The Selig Polyscope Company and the Birth of Film in the Windy City: The Chicago Silent Era (Part 2)

The Selig Polyscope Company and the Birth of Film in the Windy City

selig portrait“Colonel” William Selig

By the time William N. Selig died in 1948, he had produced thousands of films via the Selig Polyscope Company, discovered a number of silent film stars, and had been recognized as a true pioneer in the film industry. Yet, his name isn’t nearly as widely known as it should be. So, who was this man, and what was the company that he created?

selig production

This, he created this.

The Selig Polyscope Company was founded in 1896. Although Selig (known as Colonel Selig despite having no military experience) is credited with erecting the first permanent studio in southern California, he actually got his start in his native Chicago. After spending time in California with a traveling minstrel show, Selig returned to the Windy City with a wealth of theater management experience and an interest in the Kinetoscope. Using drawings of the Lumiere Cinematographie, Selig, along with his machinist, mastered the art of building their own cameras, resulting in the Selig Standard Camera.

selig studio 1910

Selig Studio

Initially setting up shop on 20 Peck Court, Selig began experimenting with slapstick films that rarely exceed 50 feet in length. He began dabbling in industrial films, and with industrial film came his first big contract.

He began dabbling in industrial films, and with industrial film came his first big contract. In 1901, Armour & Co. was reeling from Upton Sinclair’s “The Jungle.” The novel had focused on the lives of immigrants in Chicago and other industrialized cities in the U.S., and, in the process, had brought to light the health violations and unsanitary conditions taking place in the meatpacking industry. Armour was eager to have their meat processing plant shown in a good light and contracted Selig to do just that. The end result was, as Moving Picture World described it, the greatest advertisement the company ever had. By 1904, Selig began experimenting with other genres and made his first “real” film — “Humpty Dumpty.”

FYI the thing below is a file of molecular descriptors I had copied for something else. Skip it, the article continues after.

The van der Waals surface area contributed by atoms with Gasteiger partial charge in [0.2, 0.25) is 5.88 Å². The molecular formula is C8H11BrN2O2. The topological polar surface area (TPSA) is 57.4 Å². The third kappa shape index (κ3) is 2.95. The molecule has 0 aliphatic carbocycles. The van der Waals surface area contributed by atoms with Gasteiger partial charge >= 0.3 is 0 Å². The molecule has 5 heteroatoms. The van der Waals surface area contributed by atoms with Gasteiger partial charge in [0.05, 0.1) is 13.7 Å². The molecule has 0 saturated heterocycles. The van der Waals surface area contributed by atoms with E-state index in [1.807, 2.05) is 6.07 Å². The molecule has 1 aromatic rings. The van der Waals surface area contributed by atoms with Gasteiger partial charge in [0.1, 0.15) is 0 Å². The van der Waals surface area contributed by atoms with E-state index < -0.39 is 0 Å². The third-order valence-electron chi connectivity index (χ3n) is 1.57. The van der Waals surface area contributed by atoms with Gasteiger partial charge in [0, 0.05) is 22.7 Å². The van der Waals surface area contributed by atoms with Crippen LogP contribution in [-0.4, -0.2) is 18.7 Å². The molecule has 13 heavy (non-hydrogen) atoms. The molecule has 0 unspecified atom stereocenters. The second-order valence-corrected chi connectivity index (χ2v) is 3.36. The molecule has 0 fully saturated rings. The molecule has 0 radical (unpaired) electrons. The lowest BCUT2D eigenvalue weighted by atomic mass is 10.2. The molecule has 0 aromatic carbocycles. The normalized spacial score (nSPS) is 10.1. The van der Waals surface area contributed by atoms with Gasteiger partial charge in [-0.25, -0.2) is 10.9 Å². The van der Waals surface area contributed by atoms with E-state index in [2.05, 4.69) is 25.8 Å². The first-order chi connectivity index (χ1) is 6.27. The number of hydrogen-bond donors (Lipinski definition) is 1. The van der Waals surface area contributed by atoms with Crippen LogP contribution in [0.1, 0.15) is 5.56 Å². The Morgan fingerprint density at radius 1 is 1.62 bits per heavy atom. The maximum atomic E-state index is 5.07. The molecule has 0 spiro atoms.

The more he experimented with genres, the greater success he saw. He moved his plant to Irving Park Blvd. and Western Ave. and established the Edendale plant in LA. The studio specialized in westerns, dramas and comedies, but soon became best known for its animal pictures. Selig was also a film genre pioneer; he produced newsreels in association with William Randolph Hearst, created the first film serial (“The Adventures of Kathlyn”), and even produced the first two- and three-reel films in the US. He also, perhaps more-so than any other early producer, saw the potential in producing film adaptations of popular novels, stories and plays. He was even one of the first to produce versions of “The Two Orphans,” “The Wonderful Wizard of Oz” and “The Crisis.”

kathlyn ad

Despite a long period of success, and discovering and nurturing stars like Kathlyn Williams, Myrtle Stedman, Colleen Moore and Tom Mix, Selig’s reign was brought to an end in the mid-1910s. The Chicago branch of the studio closed in 1915 and Selig himself went into independent production until eventually closing up shop.

The Great Depression caused Selig to lose his assets. Fortunately, the story and novel rights he had acquired during the heyday of the studio saved him. In his later years, he became a literary agent, re-selling the story rights to films he had made during the 1910s.

Though he retired from the film industry, Colonel Selig’s contributions were recognized by Hollywood shortly before his death. Like fellow Chicago pioneers G.M. Anderson and George K. Spoor, was honored for his contributions to the film industry in 1948 with a special Academy Award.

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Janelle Vreeland for Classic Movie Hub

Thank you to Janelle for this wonderful Silent Film Series.  You can read more of Janelle’s articles about Silent Film and Chicago history-related topics at Chicago Nitrate or Curtains, or you can follow Janelle on Twitter at @SpookyJanelle .

This entry was posted in Guest Posts, Posts by Janelle Vreeland, Silent Films and tagged , , , , , , , . Bookmark the permalink.

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